The elderly can make fantastic tenants. The mistakes of youth are behind them, they infrequently engage in criminal activities, and if they are taking Social Security or are pension beneficiaries, they have reliable incomes.
Elderly tenants also present some unique concerns for the landlord. These concerns include the following:
In some cases, elderly clients have occupied rent-controlled units for a long time, creating a revenue pinch for landlords who could get more income if the current tenant moved. This creates a powerful incentive to create problems for the elderly tenant in hopes they move on—a course of action which, if found to be discriminatory, is almost always illegal.
When screening prospective tenants, you may not discriminate against them on the basis of age. That's a violation of the Federal Fair Housing Act of 1968 as well as the federal Fair Housing Amendments Act. These acts prohibit:
You don't have to favor elderly applicants or tenants, but you can't disfavor them, either, by imposing extra requirements for them.
Discrimination against elderly tenants with disabilities is also prohibited. You can't ask about them. Even if there are mental health issues that are readily apparent, you cannot make your decision to lease or not lease based on a disability.
As a landlord, you must make reasonable accommodations for tenants with disabilities at your expense, not the tenant's. You may have to do things like install grip rails in showers or allow for an assistance animal when you normally don't take pets. You may need to provide a reserved handicapped parking space near the dwelling entrance. The law generally does not require small-scale landlords to make major structural changes.
The applicable law here is generally the Americans with Disabilities Act, although sections of the Fair Housing Act may also apply. For example, while the ADA only allows for service dogs in public accommodations, the Fair Housing Act also requires landlords to accept therapy animals that do not perform a specific task for the owner.
Exemptions: The federal fair housing laws don't apply to buildings with four units or fewer if the owner lives on premises, nor to single-family homes rented without using advertising and without a broker. However, this is limited to three houses per landlord.
Don't let your tenant fall hopelessly behind in rent payments. Some charitable agencies will not assist tenants who are more than 30 days behind in rent, for example. The focus will not be on getting you paid, but on finding new housing for the tenant. By letting a struggling tenant slide on rent, you may actually make things more difficult for the tenant and endanger your own financial situation. Take action to collect, support, assist, and evict without delaying.
If an elderly tenant is routinely late with the rent payment, it may be because a Social Security or pension payment comes at a certain time each month. Landlords can go a long way toward keeping a good tenant by simply adjusting the rent due date.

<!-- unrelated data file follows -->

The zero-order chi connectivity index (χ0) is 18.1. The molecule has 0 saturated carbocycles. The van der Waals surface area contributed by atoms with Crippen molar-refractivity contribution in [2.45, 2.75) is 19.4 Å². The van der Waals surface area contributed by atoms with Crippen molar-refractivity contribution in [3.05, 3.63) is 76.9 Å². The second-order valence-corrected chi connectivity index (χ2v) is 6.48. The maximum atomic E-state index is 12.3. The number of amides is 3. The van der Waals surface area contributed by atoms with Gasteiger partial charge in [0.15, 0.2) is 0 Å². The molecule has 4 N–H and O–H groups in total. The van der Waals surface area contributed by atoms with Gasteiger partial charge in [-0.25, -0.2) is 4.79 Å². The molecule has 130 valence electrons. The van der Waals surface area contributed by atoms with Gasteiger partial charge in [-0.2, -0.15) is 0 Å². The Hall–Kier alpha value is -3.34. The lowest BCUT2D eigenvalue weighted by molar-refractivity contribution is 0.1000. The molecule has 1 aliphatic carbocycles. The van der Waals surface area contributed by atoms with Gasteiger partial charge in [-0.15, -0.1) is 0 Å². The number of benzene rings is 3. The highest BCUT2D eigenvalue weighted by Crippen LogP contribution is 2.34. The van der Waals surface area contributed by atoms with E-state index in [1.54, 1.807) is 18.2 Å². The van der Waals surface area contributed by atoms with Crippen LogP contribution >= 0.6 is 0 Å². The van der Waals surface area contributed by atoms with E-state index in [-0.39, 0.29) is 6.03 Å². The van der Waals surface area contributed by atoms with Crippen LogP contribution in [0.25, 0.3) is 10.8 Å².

Normally, you can evict a tenant for failure to maintain the property. But hoarding is a clinical disorder, according to the American Psychiatric Association, so hoarding tenants may be protected under the Fair Housing Act.
However, even those protected under the Fair Housing Act are still obligated to protect the structure and property from damage and comply with health and safety regulations. Landlords don't have to tolerate unsafe conditions. So while you can't evict a tenant for hoarding, you can evict for issues as follow:
Similar considerations apply to elderly patients whose infirmities make it difficult for them to care for themselves and the dwelling.
To protect your rights, document the problems carefully, taking photographs of hoarding, hygiene, or other issues. You may work with the tenant and any family members to create a cleanup plan and some follow-up inspections to ensure the work is done.
In many jurisdictions, local and state governments provide some extra layers of protection to elderly clients. If you find yourself needing to evict an elderly individual, check with an attorney first. If you do have to evict an elderly tenant, you would do well to be able to show the court that you have attempted to assist him or her with referrals to outside agencies and assistance programs.
Nobody wants to evict a good tenant. This is particularly true of elderly tenants who may have a tough time getting established elsewhere. If you are having problems with an elderly tenant, you may be able to arrange for some assistance to avoid an eviction, which would be expensive and traumatic for both of you.
For example, the Los Angeles Foundation on Aging has an Elderly Tenant Program that includes assistance for tenants struggling with hoarding.
You can also contact a variety of organizations that may help your tenant with day-to-day activities, financial management, housekeeping, cash assistance for eviction prevention, and the like.
There are a number of paid organizations that may help elderly tenants going through challenges:
Sometimes a short-term cash assistance program can buy enough time for a family member to intervene, or your tenant to find an alternative solution while still protecting your interests and right to the agreed-upon rent.